Finding the Blips in the Flat Line

It’s been a long time since I’ve published anything. I’ve still been writing, it’s just that everything I’ve written is so personal (like more than usual) that I don’t want it on the Internet, at least not right now. And nothing I’ve written is about mental health.

Prior to graduating from university, I felt like I couldn’t write fast enough to keep up with all the ideas I was having. I was constantly being exposed to new things and I was actively involved with the mental health community at our school.

Since then, though, I’ve pretty much plateaued. I have nothing else to say. I haven’t experienced anything new in terms of my own mental health, and I haven’t experienced anything new in my personal life that’s worth publishing.

Sure, I’ve taken up rock climbing and the ukulele, done better and longer speeches, experienced my first full time office job, and met the real love of my life, but none of those things have led to any new revelations about mental health.

I guess I should be grateful that my own mental health has stabilized and that I no longer experience the depressive episodes that plagued me in the past. I have lots of time to pursue my hobbies, like writing this blog, because I’m not sad and tired all the time. But…if I’m no longer on the roller coaster, what am I supposed to write about? I still have no problem giving speeches and presentations, because I can say the same thing to different audiences. But blogging requires new material all the time.

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“Everyone’s Been There”: A Dangerous Myth

Let me preface this post by acknowledging a universal truth of life – everyone has gone through tough shit or will at some point in the future. Everyone has a story.

But when it comes to mental illness, not everyone’s “been there”. People – usually sweet, kind, well-meaning people who are just trying their best – love to say this as a response to someone’s experience with mental illness (often one that is directly correlated with an emotion that everyone really does experience at some point in time, such as depression or anxiety). I believe that when people say this, it is with the best intentions. They want to make the person they’re talking to feel less alone, and they want to believe that they understand.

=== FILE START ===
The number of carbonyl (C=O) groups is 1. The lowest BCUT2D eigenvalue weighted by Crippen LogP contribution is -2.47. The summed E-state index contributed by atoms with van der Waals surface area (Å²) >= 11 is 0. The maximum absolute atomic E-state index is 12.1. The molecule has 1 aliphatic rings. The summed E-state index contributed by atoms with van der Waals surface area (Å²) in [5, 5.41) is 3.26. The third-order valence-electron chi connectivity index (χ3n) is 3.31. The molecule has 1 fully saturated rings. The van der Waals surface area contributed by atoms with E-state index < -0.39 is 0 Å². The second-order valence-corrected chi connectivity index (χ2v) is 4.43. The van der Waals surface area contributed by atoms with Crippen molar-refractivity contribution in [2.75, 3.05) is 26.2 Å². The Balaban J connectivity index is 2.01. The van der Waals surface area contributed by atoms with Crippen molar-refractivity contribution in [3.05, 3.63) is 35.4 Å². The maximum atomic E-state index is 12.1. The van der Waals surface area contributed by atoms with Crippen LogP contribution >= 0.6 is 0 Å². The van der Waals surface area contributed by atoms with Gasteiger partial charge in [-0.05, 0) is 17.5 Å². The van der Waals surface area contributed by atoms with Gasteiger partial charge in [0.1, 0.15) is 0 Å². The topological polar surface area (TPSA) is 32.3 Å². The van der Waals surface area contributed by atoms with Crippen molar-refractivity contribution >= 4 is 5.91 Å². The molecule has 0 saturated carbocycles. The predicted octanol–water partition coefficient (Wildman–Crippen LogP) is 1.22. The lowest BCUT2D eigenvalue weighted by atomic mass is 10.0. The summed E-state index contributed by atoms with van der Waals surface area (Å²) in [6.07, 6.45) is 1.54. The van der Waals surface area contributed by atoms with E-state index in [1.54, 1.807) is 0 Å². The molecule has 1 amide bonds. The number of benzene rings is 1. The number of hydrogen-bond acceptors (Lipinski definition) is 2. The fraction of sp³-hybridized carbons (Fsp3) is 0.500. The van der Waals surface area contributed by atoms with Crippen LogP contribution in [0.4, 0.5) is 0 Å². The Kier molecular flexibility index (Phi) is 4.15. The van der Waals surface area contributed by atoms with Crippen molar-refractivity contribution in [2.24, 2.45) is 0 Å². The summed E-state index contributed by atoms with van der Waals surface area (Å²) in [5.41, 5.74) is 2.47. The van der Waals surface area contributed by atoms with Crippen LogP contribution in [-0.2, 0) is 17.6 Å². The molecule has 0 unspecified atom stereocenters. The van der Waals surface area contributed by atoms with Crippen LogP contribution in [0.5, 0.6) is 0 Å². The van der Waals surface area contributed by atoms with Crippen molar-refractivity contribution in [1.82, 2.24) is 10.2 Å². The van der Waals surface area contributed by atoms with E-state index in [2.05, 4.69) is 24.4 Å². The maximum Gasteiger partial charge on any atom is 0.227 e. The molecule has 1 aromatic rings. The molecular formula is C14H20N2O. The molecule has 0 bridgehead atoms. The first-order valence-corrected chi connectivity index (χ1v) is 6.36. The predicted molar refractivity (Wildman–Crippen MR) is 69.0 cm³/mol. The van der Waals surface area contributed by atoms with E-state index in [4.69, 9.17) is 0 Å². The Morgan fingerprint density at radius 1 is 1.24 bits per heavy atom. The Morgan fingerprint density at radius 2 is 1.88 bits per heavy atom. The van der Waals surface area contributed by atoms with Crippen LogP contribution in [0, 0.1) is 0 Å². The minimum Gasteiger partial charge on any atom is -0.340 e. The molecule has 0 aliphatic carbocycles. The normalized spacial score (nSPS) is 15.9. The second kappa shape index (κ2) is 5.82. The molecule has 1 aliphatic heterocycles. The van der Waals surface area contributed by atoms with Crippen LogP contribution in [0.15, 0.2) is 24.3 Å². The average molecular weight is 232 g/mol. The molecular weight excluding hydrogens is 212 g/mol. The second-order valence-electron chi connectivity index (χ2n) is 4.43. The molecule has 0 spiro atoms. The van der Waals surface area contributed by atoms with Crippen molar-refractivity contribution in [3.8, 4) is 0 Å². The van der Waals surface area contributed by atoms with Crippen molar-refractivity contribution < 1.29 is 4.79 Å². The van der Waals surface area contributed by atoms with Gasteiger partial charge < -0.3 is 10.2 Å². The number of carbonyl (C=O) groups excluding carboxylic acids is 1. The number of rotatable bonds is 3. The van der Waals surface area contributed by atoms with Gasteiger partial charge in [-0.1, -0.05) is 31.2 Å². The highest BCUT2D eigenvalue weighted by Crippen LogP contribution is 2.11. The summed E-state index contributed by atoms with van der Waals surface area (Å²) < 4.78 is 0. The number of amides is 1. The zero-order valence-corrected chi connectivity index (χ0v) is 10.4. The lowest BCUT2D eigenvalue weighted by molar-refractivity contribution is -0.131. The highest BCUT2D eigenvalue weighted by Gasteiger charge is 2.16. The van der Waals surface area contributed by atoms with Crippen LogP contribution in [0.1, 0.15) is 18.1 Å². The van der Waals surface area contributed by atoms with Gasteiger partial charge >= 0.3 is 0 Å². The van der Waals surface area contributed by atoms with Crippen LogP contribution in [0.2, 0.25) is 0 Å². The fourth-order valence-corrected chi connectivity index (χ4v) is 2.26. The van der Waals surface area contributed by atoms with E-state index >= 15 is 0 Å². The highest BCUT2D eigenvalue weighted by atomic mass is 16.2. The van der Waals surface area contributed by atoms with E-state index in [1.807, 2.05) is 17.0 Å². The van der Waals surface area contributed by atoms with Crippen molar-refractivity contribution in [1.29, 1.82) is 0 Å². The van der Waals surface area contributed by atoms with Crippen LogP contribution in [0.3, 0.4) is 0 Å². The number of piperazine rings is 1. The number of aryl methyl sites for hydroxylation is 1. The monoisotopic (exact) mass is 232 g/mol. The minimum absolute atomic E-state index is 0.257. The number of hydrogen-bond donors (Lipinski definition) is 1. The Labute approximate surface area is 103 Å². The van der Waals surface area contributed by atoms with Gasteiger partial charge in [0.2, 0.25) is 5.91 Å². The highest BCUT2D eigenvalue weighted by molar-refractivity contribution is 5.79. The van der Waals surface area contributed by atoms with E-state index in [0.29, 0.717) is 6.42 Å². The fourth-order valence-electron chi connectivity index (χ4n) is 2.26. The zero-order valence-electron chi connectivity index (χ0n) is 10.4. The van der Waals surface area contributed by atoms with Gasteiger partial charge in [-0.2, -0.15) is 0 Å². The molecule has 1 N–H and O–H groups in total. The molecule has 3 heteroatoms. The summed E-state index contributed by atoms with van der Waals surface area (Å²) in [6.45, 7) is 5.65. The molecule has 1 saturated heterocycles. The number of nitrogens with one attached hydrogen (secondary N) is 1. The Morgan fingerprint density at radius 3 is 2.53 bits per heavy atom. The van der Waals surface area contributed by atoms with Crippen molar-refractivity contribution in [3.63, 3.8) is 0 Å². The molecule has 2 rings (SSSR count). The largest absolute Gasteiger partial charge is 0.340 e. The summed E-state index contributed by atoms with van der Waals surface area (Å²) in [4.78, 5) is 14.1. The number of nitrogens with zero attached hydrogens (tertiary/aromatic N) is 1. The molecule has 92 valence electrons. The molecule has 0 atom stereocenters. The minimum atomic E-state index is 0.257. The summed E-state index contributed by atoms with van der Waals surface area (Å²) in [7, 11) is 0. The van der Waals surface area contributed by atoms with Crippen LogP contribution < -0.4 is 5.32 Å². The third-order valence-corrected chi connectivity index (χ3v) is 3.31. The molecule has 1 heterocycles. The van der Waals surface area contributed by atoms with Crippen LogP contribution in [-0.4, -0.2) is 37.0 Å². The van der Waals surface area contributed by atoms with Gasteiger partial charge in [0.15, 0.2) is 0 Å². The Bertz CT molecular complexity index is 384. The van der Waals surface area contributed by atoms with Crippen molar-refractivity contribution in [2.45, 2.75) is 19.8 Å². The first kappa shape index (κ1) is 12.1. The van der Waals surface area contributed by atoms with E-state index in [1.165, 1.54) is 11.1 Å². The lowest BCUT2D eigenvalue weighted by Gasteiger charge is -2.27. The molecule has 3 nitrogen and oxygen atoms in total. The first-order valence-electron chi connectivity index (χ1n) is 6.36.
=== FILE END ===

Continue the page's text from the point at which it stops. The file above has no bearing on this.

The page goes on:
They don’t realize that statements like this severely invalidate the experiences of a person with a mental illness. It’s not born out of malice; it’s born out of ignorance and the limitations that come with being human.

Whenever I use the word ‘ignorant’ people tend to get all up in arms, but the thing is, when I say that I am not calling out anyone in particular. We are all ignorant because we can only fully understand things which we have experienced. We can try to better ourselves by learning more about the world and other people’s experiences, but we can only do so much, and many people do not go out of their way to do this.

Taking A Tolerant Approach To Education

We talk and we talk and we talk about what needs to change in this world and the various things that we need to call people out on. But rarely do we talk about how exactly to do that.

I’d like to say that it doesn’t matter how you say something, it’s what you say, and in some cases that is true, but in this case, the “what” and the “how” are equally important. The “how” might even be more important.

Here is why – imagine that you’ve written something (it can be anything, even a text message), and someone reading it says to you, “Um, excuse me, but just so you know, semicolons are actually only supposed to be used when bla bla bla bla. I mean I don’t expect most people to know that, I’m just a huge stickler for grammar and I went to school for Creative Writing.”

Did reading that kind of piss you off? Because it pissed me off just to write it. Doesn’t whoever that person is sound like a stuck up douchebag? They sound like they’re lecturing, and not because they actually care about teaching you something, but because they want to show off the ways in which they are better than you.

Big Girls Cry

I make scrapbooks for every year of my life, and though I took a break for a few years, my 2015 was so eventful that I was motivated to pick the hobby up again.

While doing a page of events that occurred around this time last year, I revisited some blog entries I wrote at the same time. One of them features lyrics from the song “Big Girls Cry” by Sia. That song hit me hard at the time because it described exactly what I feared I was becoming – someone who is living a mundane life, bored out of her mind, just surviving and not really living. I’ve been that girl before. But there were extenuating circumstances that made me that way. I don’t want to be that girl again.

And for a while it looked like I was escaping that reality. Sure, there were some days like that, but I had a pretty fun year.

But it’s been more than 3 full months into this year now and I think I can safely say that I have become exactly what I feared. Most of my days have been like that, and even more now that I live alone. “I come home, on my own, check my phone, nothing though, act busy, order in, pay TV, it’s agony.” Replace “order in” with “eat Doritos” and “pay TV” with “Netflix” and that is my life in a nutshell.